Shakespeare & Co., the beloved independent bookstore on Broadway, could close as early as tomorrow. And it might be making way for a Foot Locker, Bedford + Bowery has learned.
A sign outside of the store yells, “Everything goes!” and a 50% sale is ensuring that this prophecy comes true.
When B+B stopped by, the once-humming, reader-strewn space had become almost sepulchral—a respectful hush maintained by the dispersed pilgrims. Margot Liddell, the store manager, looked disconsolately across the empty shelves. “We have to get out because Foot Locker’s coming in,” she said, plaintively. It was clearly an undesirable fate.
Employees at the Foot Locker at 734 Broadway were unable to say whether they’ll relocate (“I’m not 100% sure as of yet,” said an employee who referred us to the corporate office, where no one was available) and Brendan Gotch, the listing agent who marketed 716 Broadway for Massey Knakal, said, “We don’t have a signed lease yet for this spot, and we’re still entertaining several options.”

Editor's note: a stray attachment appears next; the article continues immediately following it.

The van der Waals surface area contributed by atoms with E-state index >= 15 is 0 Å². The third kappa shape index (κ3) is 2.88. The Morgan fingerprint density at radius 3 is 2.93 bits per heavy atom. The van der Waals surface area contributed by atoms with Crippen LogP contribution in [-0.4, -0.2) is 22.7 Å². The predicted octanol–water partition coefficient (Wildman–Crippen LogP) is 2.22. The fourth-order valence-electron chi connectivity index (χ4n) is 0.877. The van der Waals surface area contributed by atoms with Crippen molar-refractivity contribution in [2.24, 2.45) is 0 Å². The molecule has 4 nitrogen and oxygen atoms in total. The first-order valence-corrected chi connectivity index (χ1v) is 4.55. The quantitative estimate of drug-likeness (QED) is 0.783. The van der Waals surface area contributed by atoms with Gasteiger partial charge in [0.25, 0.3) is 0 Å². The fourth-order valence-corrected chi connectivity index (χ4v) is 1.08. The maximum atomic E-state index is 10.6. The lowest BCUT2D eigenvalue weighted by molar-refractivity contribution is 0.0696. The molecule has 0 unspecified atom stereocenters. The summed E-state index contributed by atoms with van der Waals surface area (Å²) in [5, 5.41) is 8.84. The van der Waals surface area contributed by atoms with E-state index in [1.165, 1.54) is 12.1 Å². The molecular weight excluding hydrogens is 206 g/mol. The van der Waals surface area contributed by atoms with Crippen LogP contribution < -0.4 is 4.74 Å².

But documents we downloaded from a construction company outline plans to build a Foot Locker store at 716 Broadway. Two blueprints included in the demolition plan identify the existing space as “Shakespear & Company Book Sellers” (yep, they misspelled Shakespeare. Though, in fairness, the Bard never signed his name the same way twice.)
Ahem, Shakespeare & Co. will remain open only so long as stock lingers, and the books are dwindling fast—although wonderfully eclectic flotsam and jetsam remains. This reporter picked up a Modern Library edition of Moby Dick and Cowrie, a Hawaiian-set novel by Cathie Dunsford (a compatriot of mine).
The titles of other unloved tomes jumped out ominously at me from recently evacuated shelves. Hell No, screamed one. A Life in Books, whispered another.
Students kept wandering in and asking if someone could help them find textbooks, to which Lidell wearily had to reply that there were no textbooks here, and never would be again. “It’s all very sad, though, isn’t it?” she said, with feeling.
Hamlet might console her with the cheery musing: “Thou know’st ’tis common; all that lives must die, passing through nature to eternity.” And certainly, Shakespeare & Co. will not be soon forgotten.